9y
mb666, what's your opinion? Comment below:

I think housing has another leg down. Prices remain above the historical trend in the Case-Shiller index. We're only in year 4 of the downturn after a 20 year housing bubble.

What's going to happen when interest rates inevitably rise? The Fed will eventually have to reduce liquidity to address inflation concerns. Housing will take a beating. REITs seem to have peaked.

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9y
waverider545, what's your opinion? Comment below:
mb666:
think housing has another leg down. Prices remain above the historical trend in the Case-Shiller index. We're only in year 4 of the downturn after a 20 year housing bubble.

What's going to happen when interest rates inevitably rise? The Fed will eventually have to reduce liquidity to address inflation concerns. Housing will take a beating. REITs seem to have peaked.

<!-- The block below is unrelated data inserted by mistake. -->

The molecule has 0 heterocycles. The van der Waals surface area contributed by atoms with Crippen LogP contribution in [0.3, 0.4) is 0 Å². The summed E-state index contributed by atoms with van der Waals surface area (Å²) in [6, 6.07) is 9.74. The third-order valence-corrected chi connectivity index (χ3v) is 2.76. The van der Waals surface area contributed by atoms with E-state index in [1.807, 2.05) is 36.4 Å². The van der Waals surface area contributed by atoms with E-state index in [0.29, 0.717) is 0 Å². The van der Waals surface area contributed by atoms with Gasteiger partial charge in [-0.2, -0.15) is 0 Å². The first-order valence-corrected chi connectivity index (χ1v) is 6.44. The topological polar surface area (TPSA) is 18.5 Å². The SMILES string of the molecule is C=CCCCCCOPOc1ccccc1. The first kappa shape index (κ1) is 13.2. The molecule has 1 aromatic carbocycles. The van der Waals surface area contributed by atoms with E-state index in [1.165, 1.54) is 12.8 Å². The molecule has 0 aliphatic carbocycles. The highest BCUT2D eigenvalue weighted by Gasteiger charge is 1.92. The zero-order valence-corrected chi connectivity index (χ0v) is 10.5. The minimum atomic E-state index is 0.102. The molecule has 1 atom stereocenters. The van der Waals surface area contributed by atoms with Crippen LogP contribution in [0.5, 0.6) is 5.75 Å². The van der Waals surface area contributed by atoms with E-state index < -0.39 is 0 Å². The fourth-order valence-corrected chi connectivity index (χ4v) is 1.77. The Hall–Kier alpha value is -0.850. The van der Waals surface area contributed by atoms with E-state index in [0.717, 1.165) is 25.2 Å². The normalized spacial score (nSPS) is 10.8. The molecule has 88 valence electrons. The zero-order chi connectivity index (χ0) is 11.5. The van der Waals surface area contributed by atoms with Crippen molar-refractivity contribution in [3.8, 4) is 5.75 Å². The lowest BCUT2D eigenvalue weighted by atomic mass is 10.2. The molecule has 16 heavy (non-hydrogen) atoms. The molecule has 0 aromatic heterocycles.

According to the Case-Shiller index the top-25 market composite peaked in April 2006.

Lets do the math together: 2013 minus 2006 equals 7 years.

9y
mb666, what's your opinion? Comment below:
waverider545:
mb666:

think housing has another leg down. Prices remain above the historical trend in the Case-Shiller index. We're only in year 4 of the downturn after a 20 year housing bubble.

What's going to happen when interest rates inevitably rise? The Fed will eventually have to reduce liquidity to address inflation concerns. Housing will take a beating. REITs seem to have peaked.

According to the Case-Shiller index the top-25 market composite peaked in April 2006.

Lets do the math together: 2013 minus 2006 equals 7 years.

I'm referring to when the equities market started to reverse in March 2009 S&P bottom @ 666).... not the high tick in the housing index.

9y
Pesca-pescatarian, what's your opinion? Comment below:

Read the title of this post, and I immediately want to move to Switzerland ..

Maximum effort.
9y